Throughout most of Alaska’s history, a governor’s wife was generally seen and not heard, so little was known about what first ladies like Bella Hammond thought and felt about the issues of the day.

Her husband, Jay, was elected governor in 1974, a pivotal time in the state’s history – during construction of the Trans-Alaska Pipeline and development of the Permanent Fund Dividend, a program Governor Hammond championed.

It’s been almost 13 years since he died. His wife, Bella, remains one of the state’s most beloved first ladies. She says the log house her husband built will always be home to her. It sits on the shores of Lake Clark in the Bristol Bay region, accessible only by boat or floatplane.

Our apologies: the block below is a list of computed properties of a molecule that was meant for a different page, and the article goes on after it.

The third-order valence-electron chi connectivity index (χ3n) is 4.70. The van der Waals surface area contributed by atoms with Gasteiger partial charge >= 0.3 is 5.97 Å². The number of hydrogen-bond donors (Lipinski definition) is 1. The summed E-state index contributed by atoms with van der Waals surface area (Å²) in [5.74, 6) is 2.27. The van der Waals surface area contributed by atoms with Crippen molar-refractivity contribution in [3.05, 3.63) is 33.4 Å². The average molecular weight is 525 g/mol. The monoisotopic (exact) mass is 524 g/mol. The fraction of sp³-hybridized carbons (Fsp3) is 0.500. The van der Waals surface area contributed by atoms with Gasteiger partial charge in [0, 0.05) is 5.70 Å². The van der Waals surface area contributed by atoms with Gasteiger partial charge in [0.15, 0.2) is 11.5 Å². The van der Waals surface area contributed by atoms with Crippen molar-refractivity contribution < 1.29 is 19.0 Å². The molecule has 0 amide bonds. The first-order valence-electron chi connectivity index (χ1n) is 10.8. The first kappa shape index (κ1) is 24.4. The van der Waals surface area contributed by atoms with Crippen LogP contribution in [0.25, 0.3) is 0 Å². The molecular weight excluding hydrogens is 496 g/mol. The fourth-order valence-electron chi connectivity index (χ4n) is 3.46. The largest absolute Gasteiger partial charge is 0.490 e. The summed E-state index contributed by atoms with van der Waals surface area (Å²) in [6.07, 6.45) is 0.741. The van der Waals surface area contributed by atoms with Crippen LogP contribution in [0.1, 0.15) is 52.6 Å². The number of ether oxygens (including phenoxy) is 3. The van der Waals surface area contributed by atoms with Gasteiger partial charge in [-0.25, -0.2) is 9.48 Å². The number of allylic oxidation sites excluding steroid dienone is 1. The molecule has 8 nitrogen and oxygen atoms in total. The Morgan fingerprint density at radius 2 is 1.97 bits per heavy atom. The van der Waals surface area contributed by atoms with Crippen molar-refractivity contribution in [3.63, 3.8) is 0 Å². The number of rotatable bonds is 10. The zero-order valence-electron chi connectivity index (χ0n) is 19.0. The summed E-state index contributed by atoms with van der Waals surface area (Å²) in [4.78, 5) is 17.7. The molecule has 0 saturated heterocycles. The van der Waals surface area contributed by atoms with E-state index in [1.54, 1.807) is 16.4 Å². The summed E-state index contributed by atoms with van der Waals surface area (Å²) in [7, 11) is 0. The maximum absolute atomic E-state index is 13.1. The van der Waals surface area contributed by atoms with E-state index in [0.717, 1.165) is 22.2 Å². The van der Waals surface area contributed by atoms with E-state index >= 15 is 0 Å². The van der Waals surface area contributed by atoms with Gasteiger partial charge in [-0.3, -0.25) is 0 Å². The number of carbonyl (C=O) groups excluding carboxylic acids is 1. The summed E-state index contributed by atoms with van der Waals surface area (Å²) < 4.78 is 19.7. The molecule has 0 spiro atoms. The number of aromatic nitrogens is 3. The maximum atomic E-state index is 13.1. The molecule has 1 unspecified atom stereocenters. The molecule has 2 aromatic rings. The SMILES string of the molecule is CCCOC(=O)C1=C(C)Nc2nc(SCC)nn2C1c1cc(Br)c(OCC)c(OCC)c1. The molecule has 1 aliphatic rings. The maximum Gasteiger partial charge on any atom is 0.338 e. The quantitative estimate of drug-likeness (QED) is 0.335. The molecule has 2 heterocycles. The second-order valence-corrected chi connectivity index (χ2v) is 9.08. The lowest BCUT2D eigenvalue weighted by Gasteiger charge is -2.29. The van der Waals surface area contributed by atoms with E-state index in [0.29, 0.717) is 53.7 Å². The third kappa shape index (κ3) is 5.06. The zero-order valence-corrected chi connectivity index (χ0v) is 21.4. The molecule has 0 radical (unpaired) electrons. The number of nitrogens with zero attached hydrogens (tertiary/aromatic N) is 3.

So how much influence did Bella Hammond have in the governor’s mansion? The first lady speaks out about love, life and politics this Sunday on Frontiers.

This week’s program also features some Hammond family home movies, shot in the 1950’s, that shows how the young couple carved out a life in the wilderness.

Bella Hammond was one of the first Alaska Natives to move into the governor's mansion. She grew up in Kanakanak, where she was educated in a one-room schoolhouse and learned to live off the land. Her future husband courted her when she worked at a fish cannery in Clark's Point and married her at the age of 19.

KTVA’s Rhonda McBride has a preview of this only-in-Alaska love story.

“Bella Hammond’s Alaska” airs Sunday, April 15 at 4:30 and 10:30 p.m. on KTVA, Channel 11. You can also watch at 8:30 a.m. on GCI Cable Channel 907.

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